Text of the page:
Taking good care of a rowing machine is important if you don’t want it to wear out after a few months. Rowing is a wonderful exercise for strength and fitness, but body weight and force can take a toll on the machine because there are so many nuts, bolts, and moving parts.
Every machine is different and if you have the original set of instructions, you’ll know what to do to keep the machine in excellent condition. If that’s not the case, here are some tips to protect any type of rowing machine so it will last for years.
The most important maintenance tasks are usually the easiest ones. Dust and dirt can build up over time and damage the joints and electronic monitors, so take care to remove debris from the frame and the crevices with non-hazardous cleaners.
The chemicals in sweat can eat away at paint and rust the frame. After each workout, give the machine a thorough cleaning with a soft rag. Be careful not to use a wet towel on the display screen – water and circuitry don’t mix!
Lots of screws and bolts come with a rowing machine. They keep the whole thing together, and they must be tightened every once in a while. If you’re working out and hear a creaking noise that you didn’t notice before, check to see if every nut and bolt is secure.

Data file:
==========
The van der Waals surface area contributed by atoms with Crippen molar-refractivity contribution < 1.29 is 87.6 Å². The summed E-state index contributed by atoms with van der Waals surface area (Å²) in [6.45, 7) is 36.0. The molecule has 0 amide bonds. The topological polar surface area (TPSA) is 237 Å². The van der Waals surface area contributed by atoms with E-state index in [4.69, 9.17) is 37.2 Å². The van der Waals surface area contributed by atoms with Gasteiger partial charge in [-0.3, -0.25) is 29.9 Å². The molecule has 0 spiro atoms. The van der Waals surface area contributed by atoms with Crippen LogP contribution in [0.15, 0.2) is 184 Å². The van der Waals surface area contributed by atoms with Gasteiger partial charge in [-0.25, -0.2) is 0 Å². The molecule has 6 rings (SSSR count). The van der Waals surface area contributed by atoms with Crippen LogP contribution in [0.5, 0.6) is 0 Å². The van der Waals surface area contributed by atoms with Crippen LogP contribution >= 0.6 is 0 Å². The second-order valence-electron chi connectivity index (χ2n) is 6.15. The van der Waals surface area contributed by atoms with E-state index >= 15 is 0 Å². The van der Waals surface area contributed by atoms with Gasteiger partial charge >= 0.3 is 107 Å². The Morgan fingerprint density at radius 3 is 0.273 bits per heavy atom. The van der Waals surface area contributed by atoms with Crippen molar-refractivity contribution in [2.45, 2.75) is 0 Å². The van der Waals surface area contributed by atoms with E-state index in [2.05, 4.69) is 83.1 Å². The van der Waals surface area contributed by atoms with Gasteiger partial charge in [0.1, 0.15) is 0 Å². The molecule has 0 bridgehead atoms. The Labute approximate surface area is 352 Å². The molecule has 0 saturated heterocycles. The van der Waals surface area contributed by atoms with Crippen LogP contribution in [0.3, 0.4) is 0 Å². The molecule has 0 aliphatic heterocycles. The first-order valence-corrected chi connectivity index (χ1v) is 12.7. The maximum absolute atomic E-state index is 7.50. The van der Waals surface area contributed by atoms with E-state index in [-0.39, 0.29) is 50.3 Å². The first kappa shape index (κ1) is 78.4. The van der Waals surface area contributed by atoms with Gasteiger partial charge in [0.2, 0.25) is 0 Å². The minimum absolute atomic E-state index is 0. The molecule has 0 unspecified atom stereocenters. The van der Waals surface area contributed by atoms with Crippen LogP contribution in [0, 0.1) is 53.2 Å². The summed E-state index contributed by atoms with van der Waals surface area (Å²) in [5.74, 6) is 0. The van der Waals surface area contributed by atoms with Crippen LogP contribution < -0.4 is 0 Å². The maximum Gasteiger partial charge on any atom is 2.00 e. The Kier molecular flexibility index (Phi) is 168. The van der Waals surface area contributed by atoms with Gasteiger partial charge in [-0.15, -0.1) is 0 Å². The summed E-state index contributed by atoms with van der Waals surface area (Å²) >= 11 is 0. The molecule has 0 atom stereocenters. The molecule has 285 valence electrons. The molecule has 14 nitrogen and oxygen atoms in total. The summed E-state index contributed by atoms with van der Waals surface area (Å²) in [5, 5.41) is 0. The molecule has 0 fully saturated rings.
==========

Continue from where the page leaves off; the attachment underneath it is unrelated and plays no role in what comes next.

This kind of maintenance is only necessary once or twice a month. If any parts look as if they need to be replaced, stop using the machine until the new parts are installed.
It can be dangerous to use the machine when one of the weaker components is close to the breaking point, such as the wire or rowing string. Remember the days when you rode a bike? You can likely recall oiling the chain when it began to rust.
The chain of a rowing machine also needs oil for a smooth workout but use a lubricant recommended by the manufacturer.
There are simple practices that will ensure your rowing machine stays in great shape. For example, it makes sense to place the machine on a flat surface.If not, the machine will shake and will come apart a lot quicker. It goes without saying that you should place the rowing machine in a dry location: the laundry room is the least desirable place in the home for such an expensive piece of equipment.
Finally, if somebody wants to use your rowing machine only give the green light if the person isn’t overweight. How would you feel if the machine ends up broken and the warranty is invalid after the manufacturer finds out?
Rowing machines are sturdy but not indestructible. If you need to move the machine to a more suitable room in the house with more space, such as a bedroom, get somebody to help you. Dropping the machine will cause damage. Besides, you might injure yourself by pulling a muscle!